Gazette: It must anger you, in some sense, that religion has even been brought into this.
Kugler: It just fries me. Terrorist acts are not religious acts. They are acts of hate and of ignorance and fraught with complete disregard for God's creation. Every time you hear these atrocities attributed to Islam, this beautiful religion is being misrepresented. The basic elements of our world's faith traditions are peace, love and caring, not terror and hate.
Gazette: What has been the response from Muslim students at Hopkins?
Kugler: We have a significant population of Muslim students, and I would say there are probably two reactions. Horror over what happened ... a need to reach out to people who were affected by this. And the second is fear that there would be some retaliation toward them. It was the Muslim student group that initiated the student-led prayer service [on Sept. 14]. They approached the leader of the Jewish community and a number of the Christian leaders to ask them to participate. I was enormously proud of them that they did that and that they initiated it.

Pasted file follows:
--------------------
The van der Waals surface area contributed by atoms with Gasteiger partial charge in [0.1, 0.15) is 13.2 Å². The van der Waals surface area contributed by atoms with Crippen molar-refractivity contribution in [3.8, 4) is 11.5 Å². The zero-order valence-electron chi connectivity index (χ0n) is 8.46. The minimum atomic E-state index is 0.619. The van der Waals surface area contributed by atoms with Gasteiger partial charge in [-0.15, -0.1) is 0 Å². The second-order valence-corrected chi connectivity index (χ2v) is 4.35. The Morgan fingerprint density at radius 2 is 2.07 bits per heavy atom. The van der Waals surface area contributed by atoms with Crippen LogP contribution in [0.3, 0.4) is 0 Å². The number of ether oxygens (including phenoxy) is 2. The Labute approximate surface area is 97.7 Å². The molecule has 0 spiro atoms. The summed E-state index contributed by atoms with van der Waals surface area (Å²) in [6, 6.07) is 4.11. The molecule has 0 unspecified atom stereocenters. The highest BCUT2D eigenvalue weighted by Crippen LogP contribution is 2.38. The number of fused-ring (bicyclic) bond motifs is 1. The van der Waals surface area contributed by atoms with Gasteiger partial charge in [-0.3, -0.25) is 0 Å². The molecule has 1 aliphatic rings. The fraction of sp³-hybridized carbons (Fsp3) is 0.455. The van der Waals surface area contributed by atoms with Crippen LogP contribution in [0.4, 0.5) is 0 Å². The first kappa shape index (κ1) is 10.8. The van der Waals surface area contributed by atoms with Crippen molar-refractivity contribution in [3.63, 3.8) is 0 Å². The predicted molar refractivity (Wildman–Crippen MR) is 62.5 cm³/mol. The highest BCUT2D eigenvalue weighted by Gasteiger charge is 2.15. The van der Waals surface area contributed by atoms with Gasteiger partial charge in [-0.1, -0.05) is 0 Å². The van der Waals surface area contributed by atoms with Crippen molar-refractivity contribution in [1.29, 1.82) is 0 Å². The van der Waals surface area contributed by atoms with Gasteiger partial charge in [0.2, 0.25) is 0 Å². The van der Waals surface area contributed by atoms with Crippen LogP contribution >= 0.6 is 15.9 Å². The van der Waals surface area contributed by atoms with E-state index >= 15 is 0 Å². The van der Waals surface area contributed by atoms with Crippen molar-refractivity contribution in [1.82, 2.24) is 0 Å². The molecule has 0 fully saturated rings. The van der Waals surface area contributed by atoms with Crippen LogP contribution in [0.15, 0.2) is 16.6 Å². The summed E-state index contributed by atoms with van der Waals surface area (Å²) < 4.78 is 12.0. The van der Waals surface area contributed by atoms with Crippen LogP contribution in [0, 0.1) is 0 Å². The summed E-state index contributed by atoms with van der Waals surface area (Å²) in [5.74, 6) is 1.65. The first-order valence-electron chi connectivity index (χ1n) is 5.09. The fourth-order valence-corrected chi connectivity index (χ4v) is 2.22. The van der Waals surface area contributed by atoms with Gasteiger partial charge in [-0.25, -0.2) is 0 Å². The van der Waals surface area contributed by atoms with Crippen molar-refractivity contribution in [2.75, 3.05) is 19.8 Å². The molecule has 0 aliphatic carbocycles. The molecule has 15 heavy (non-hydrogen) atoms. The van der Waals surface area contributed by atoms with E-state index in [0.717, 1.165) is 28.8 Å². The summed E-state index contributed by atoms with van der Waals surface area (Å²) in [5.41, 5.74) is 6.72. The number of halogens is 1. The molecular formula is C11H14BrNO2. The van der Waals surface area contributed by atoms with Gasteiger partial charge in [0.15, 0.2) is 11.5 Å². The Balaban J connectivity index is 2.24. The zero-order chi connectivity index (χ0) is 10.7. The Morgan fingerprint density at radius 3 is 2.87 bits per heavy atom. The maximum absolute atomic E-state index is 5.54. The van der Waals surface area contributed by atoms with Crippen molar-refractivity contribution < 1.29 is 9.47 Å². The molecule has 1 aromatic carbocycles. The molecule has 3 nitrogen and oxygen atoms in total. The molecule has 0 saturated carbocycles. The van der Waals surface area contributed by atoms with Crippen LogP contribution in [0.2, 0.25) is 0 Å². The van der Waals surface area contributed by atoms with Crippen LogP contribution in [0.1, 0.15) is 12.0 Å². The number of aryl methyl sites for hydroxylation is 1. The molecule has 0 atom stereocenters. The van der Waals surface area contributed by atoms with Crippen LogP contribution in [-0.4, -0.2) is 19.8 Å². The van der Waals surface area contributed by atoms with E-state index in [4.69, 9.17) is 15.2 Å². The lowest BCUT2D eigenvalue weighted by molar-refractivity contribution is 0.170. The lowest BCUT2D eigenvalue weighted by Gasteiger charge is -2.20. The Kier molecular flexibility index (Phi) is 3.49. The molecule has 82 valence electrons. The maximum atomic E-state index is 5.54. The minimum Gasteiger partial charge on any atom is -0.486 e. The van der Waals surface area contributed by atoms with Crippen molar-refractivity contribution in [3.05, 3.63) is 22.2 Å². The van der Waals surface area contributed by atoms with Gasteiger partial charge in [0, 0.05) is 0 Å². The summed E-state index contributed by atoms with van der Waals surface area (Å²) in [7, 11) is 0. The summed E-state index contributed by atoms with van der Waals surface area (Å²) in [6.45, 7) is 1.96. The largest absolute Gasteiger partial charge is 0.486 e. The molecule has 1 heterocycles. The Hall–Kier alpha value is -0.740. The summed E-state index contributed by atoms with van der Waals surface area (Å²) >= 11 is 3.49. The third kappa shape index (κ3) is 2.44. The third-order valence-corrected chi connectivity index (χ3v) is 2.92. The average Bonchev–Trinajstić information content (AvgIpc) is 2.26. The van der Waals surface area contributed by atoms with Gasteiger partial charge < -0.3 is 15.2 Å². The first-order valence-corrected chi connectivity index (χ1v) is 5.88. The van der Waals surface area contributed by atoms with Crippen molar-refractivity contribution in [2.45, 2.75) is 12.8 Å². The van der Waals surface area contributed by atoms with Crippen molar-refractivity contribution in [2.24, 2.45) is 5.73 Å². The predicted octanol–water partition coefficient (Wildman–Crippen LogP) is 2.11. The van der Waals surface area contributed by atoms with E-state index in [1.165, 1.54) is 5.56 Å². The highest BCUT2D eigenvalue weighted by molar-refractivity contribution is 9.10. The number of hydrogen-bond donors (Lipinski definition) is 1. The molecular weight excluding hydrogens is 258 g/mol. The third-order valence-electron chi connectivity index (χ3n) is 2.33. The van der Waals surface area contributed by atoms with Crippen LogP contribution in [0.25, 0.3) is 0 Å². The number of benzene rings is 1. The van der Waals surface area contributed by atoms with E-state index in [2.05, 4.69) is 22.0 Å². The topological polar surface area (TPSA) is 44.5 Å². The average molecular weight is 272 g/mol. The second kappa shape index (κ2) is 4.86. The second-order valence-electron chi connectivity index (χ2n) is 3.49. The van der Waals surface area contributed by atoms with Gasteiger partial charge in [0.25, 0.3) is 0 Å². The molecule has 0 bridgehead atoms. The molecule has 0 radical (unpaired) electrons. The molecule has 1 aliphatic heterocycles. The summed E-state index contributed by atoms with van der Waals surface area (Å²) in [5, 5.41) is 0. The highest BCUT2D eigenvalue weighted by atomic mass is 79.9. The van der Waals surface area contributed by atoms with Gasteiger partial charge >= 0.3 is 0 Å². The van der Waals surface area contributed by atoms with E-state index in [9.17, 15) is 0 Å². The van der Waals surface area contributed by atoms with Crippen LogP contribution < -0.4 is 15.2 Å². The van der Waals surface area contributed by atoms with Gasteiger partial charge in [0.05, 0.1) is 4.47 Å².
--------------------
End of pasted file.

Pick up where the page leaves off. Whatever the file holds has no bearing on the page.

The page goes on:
Gazette: Beyond the talk of war, what fallout from these events most concerns you? What gives you hope?
Kugler: Each day people are faced with a new fear and new reality that wasn't in their field of view just days ago. We are noticing a sort of ripple effect, and it fills us with uncertainty. At the same time, my hopefulness comes from knowing that people show their best in times of crisis. People that you least expect find the strength they didn't know they had to help others who are weaker to get through things. And my hope is this happens exponentially across this country. It seems like the barriers between people have been broken down a bit, because we have all been struck by this. My prayer is this gets us back to a basic understanding of our need to care for one another.